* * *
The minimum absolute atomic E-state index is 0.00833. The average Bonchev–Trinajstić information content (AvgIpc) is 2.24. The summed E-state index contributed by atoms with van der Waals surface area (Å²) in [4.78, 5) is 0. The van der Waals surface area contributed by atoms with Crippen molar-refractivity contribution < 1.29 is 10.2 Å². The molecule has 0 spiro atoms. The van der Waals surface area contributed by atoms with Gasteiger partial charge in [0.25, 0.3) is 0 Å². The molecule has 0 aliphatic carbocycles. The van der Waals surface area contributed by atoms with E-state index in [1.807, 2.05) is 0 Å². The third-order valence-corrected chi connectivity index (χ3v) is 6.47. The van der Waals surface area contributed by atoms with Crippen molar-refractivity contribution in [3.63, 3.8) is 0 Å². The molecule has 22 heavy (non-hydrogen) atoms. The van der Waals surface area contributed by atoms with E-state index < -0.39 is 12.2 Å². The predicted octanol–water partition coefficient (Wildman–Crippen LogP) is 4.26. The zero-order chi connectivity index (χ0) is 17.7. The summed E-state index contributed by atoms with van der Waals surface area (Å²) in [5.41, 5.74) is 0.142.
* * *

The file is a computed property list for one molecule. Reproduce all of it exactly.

The minimum absolute atomic E-state index is 0.00833. The average Bonchev–Trinajstić information content (AvgIpc) is 2.24. The summed E-state index contributed by atoms with van der Waals surface area (Å²) in [4.78, 5) is 0. The van der Waals surface area contributed by atoms with Crippen molar-refractivity contribution < 1.29 is 10.2 Å². The molecule has 0 spiro atoms. The van der Waals surface area contributed by atoms with Gasteiger partial charge in [0.25, 0.3) is 0 Å². The molecule has 0 aliphatic carbocycles. The van der Waals surface area contributed by atoms with E-state index in [1.807, 2.05) is 0 Å². The third-order valence-corrected chi connectivity index (χ3v) is 6.47. The van der Waals surface area contributed by atoms with Crippen molar-refractivity contribution in [3.63, 3.8) is 0 Å². The molecule has 22 heavy (non-hydrogen) atoms. The van der Waals surface area contributed by atoms with E-state index < -0.39 is 12.2 Å². The predicted octanol–water partition coefficient (Wildman–Crippen LogP) is 4.26. The zero-order chi connectivity index (χ0) is 17.7. The summed E-state index contributed by atoms with van der Waals surface area (Å²) in [5.41, 5.74) is 0.142.